The August 20th call from Salinger does not substantiate that an adverse employment action was taken. According to DiFlorio, Salinger told him that "things aren't working out" so "[w]hy don't you just resign." This comment, without more, is insufficient to demonstrate an adverse employment action. See Ilori v. Carnegie Mellon Univ., 742 F. Supp. 2d 734, 760 (3d Cir. 2010) (holding statement by supervisor that if plaintiff did not resign he would pick a date for him to resign and that plaintiff's days were numbered did not rise to the level of an adverse employment action because the threat was never carried out). If, as Aramark claims, DiFlorio made no effort to return to work after this call, essentially abandoning his job, he has not suffered an adverse employment action. See Roby v. CWI, Inc., 579 F.3d 779, 783-84 (7th Cir. 2009) (holding plaintiff failed to demonstrate she suffered an adverse employment action where she was never told that she was terminated and employer removed her from work schedule after she made no effort to call or return to work).

DiFlorio claims that he was terminated*fn23 because he was not scheduled to work after he called Gibbons four times and spoke with him at least once.*fn24 During that conversation, DiFlorio purportedly told Gibbons that his foot and ankle had recovered and that he was ready to return to work. DiFlorio claims that Gibbons told him his schedule was out of his hands.*fn25

Gibbons denies that he spoke with DiFlorio after August 20, 2009.*fn26 DiFlorio initially relied on his cell phone records to support his claim that he called Gibbons. Gibbons testified that the phone number DiFlorio claims he called is not his. Aramark argues that in the absence of documentary evidence, DiFlorio's self-serving testimony is insufficient to create a genuine dispute of material fact. We disagree.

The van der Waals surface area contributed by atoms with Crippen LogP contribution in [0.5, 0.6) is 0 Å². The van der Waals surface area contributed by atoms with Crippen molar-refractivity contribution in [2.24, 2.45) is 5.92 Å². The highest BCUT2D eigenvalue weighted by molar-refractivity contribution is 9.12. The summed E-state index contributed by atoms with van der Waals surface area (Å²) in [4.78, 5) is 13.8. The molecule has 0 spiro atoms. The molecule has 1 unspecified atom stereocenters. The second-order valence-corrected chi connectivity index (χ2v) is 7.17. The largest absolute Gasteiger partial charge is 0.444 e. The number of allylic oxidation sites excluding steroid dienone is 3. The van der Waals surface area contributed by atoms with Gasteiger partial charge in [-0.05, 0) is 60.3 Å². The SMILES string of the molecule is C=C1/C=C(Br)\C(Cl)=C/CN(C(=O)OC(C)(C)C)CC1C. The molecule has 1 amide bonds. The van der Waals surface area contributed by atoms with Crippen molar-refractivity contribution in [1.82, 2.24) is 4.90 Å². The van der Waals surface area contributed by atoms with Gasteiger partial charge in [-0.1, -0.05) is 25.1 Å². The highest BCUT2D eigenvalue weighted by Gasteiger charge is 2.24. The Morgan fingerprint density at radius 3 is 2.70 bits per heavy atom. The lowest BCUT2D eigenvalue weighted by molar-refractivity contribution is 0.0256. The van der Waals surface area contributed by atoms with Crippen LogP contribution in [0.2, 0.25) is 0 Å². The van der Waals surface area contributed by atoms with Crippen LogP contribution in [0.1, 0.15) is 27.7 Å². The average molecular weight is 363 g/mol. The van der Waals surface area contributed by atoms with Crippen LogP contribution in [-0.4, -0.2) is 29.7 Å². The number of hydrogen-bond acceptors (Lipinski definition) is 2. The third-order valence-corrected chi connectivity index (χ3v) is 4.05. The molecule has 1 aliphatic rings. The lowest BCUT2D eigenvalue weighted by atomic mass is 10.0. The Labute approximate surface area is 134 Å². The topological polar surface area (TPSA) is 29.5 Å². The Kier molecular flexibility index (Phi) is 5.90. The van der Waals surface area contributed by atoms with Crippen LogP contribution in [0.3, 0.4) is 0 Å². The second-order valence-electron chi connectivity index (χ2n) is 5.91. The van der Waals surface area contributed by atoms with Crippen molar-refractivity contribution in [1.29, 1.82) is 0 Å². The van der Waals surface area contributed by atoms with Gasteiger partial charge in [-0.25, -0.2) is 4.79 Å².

DiFlorio's testimony that he called Gibbons four times in August and September of 2009 and spoke with him once constitutes evidence. The Federal Rules of Civil Procedure permit a nonmoving party to defeat summary judgment through the use of an affidavit or declaration. See Fed. R. Civ. P. 56(c)(1)(A) (a plaintiff may assert that a fact is genuinely disputed by "citing to particular parts of materials on the record, including depositions . . . affidavits or declarations"); Rule 56(c)(4) (requiring affidavits or declarations "be made on personal knowledge, set out facts that would be admissible in evidence, and show that the affiant or declarant is competent to testify on the matters stated.").*fn27 As Rule 56(c)(1)(A) indicates, deposition testimony qualifies. In fact, it is preferable because it gives the opposing party the opportunity to cross-examine the witness. See In re CitX Corp., 448 F.3d 672, 680 (3d Cir. 2006) (observing that "depositions are one of the best forms of evidence for supporting or opposing a summary judgment motion, and that affidavits, not being subject to cross-examination, are likely to be scrutinized carefully by the court to evaluate their probative value" (quotations omitted)).

To create a genuine issue of fact, DiFlorio's testimony must "set forth facts, rather than opinions or conclusions." Maldonado v. Ramirez, 757 F.2d 48, 51 (3d Cir. 1985); see also Kirleis v. Dickie, McCamey & Chilcote, P.C., 560 F.3d 156, 161 (3d Cir. 2009) ("[C]onclusory, self-serving affidavits are insufficient to withstand a motion for summary judgment.") (quoting Blair v. Scott Specialty Gases, 283 F.3d 595, 608 (3d Cir. 2002)). In Kirleis, the court rejected the defendant's challenge to plaintiff's reliance on her own affidavit to avoid summary judgment. 560 F.3dat 161-62. Because the plaintiff set forth specific details in her affidavit, the facts she averred created a genuine issue for trial. Id. at 162.

DiFlorio does not rely on a conclusory statement that he contacted an unnamed Aramark employee at some unspecified date to inquire about scheduling. Instead, he is specific. He states that he called Gibbons on four occasions in August and September. He claims that on the one occasion he spoke to Gibbons, he told him that the schedule was out of his hands.

Aramark also argues that because Gibbons rebutted his testimony, DiFlorio has not created a genuine dispute. On the contrary, the fact that Gibbons testified DiFlorio did not call him does not negate DiFlorio's testimony. Instead, it raises a question of credibility. See Kirleis, 560 F.3d at 162 (holding testimony contradicting plaintiff's affidavit raises a credibility question for the jury).*fn28